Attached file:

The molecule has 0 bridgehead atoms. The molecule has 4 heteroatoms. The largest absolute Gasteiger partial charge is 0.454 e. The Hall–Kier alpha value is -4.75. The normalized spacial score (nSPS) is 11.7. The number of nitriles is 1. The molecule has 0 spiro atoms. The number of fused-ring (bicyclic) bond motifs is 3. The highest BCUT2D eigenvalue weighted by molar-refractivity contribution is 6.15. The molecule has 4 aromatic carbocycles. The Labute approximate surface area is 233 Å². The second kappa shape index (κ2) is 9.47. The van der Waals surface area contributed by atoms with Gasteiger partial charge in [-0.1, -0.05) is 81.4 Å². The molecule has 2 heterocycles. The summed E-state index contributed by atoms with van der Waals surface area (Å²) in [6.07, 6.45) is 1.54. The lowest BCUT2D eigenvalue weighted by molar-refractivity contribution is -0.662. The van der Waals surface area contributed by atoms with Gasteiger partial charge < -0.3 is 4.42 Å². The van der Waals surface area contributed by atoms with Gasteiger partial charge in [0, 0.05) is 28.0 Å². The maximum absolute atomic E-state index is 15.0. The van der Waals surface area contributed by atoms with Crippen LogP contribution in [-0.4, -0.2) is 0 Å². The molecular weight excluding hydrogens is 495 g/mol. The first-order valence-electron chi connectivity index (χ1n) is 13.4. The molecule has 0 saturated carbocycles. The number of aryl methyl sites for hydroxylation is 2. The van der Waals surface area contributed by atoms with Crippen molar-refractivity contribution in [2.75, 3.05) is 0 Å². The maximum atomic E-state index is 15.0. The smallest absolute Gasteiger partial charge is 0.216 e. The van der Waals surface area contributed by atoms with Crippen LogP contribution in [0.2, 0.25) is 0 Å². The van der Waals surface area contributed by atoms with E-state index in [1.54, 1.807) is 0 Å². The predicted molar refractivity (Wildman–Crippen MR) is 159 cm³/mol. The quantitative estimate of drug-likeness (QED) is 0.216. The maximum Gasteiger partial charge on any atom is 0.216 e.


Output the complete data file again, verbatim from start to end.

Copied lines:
The molecule has 0 bridgehead atoms. The molecule has 4 heteroatoms. The largest absolute Gasteiger partial charge is 0.454 e. The Hall–Kier alpha value is -4.75. The normalized spacial score (nSPS) is 11.7. The number of nitriles is 1. The molecule has 0 spiro atoms. The number of fused-ring (bicyclic) bond motifs is 3. The highest BCUT2D eigenvalue weighted by molar-refractivity contribution is 6.15. The molecule has 4 aromatic carbocycles. The Labute approximate surface area is 233 Å². The second kappa shape index (κ2) is 9.47. The van der Waals surface area contributed by atoms with Gasteiger partial charge in [-0.1, -0.05) is 81.4 Å². The molecule has 2 heterocycles. The summed E-state index contributed by atoms with van der Waals surface area (Å²) in [6.07, 6.45) is 1.54. The lowest BCUT2D eigenvalue weighted by molar-refractivity contribution is -0.662. The van der Waals surface area contributed by atoms with Gasteiger partial charge < -0.3 is 4.42 Å². The van der Waals surface area contributed by atoms with Gasteiger partial charge in [0, 0.05) is 28.0 Å². The maximum absolute atomic E-state index is 15.0. The van der Waals surface area contributed by atoms with Crippen LogP contribution in [-0.4, -0.2) is 0 Å². The molecular weight excluding hydrogens is 495 g/mol. The first-order valence-electron chi connectivity index (χ1n) is 13.4. The molecule has 0 saturated carbocycles. The number of aryl methyl sites for hydroxylation is 2. The van der Waals surface area contributed by atoms with Crippen molar-refractivity contribution in [2.75, 3.05) is 0 Å². The maximum atomic E-state index is 15.0. The smallest absolute Gasteiger partial charge is 0.216 e. The van der Waals surface area contributed by atoms with Crippen LogP contribution in [0.2, 0.25) is 0 Å². The van der Waals surface area contributed by atoms with E-state index in [1.54, 1.807) is 0 Å². The predicted molar refractivity (Wildman–Crippen MR) is 159 cm³/mol. The quantitative estimate of drug-likeness (QED) is 0.216. The maximum Gasteiger partial charge on any atom is 0.216 e.